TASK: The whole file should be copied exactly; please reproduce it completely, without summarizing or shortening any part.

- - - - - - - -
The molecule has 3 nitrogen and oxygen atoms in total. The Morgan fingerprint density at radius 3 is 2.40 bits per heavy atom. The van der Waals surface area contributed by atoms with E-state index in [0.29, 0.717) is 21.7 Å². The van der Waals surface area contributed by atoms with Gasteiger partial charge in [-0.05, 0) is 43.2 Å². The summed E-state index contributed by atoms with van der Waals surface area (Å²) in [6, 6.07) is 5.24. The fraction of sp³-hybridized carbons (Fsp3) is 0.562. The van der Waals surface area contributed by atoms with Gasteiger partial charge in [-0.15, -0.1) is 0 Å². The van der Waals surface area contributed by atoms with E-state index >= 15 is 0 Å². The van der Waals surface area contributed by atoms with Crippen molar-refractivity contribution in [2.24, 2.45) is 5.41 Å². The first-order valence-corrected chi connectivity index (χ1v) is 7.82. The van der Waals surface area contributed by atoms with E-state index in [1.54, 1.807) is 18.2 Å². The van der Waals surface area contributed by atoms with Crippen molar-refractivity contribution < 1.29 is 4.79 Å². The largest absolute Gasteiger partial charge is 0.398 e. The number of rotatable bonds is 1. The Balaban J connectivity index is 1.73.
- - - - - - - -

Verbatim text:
The molecule has 3 nitrogen and oxygen atoms in total. The Morgan fingerprint density at radius 3 is 2.40 bits per heavy atom. The van der Waals surface area contributed by atoms with E-state index in [0.29, 0.717) is 21.7 Å². The van der Waals surface area contributed by atoms with Gasteiger partial charge in [-0.05, 0) is 43.2 Å². The summed E-state index contributed by atoms with van der Waals surface area (Å²) in [6, 6.07) is 5.24. The fraction of sp³-hybridized carbons (Fsp3) is 0.562. The van der Waals surface area contributed by atoms with Gasteiger partial charge in [-0.15, -0.1) is 0 Å². The van der Waals surface area contributed by atoms with E-state index >= 15 is 0 Å². The van der Waals surface area contributed by atoms with Crippen molar-refractivity contribution in [2.24, 2.45) is 5.41 Å². The first-order valence-corrected chi connectivity index (χ1v) is 7.82. The van der Waals surface area contributed by atoms with E-state index in [1.54, 1.807) is 18.2 Å². The van der Waals surface area contributed by atoms with Crippen molar-refractivity contribution < 1.29 is 4.79 Å². The largest absolute Gasteiger partial charge is 0.398 e. The number of rotatable bonds is 1. The Balaban J connectivity index is 1.73.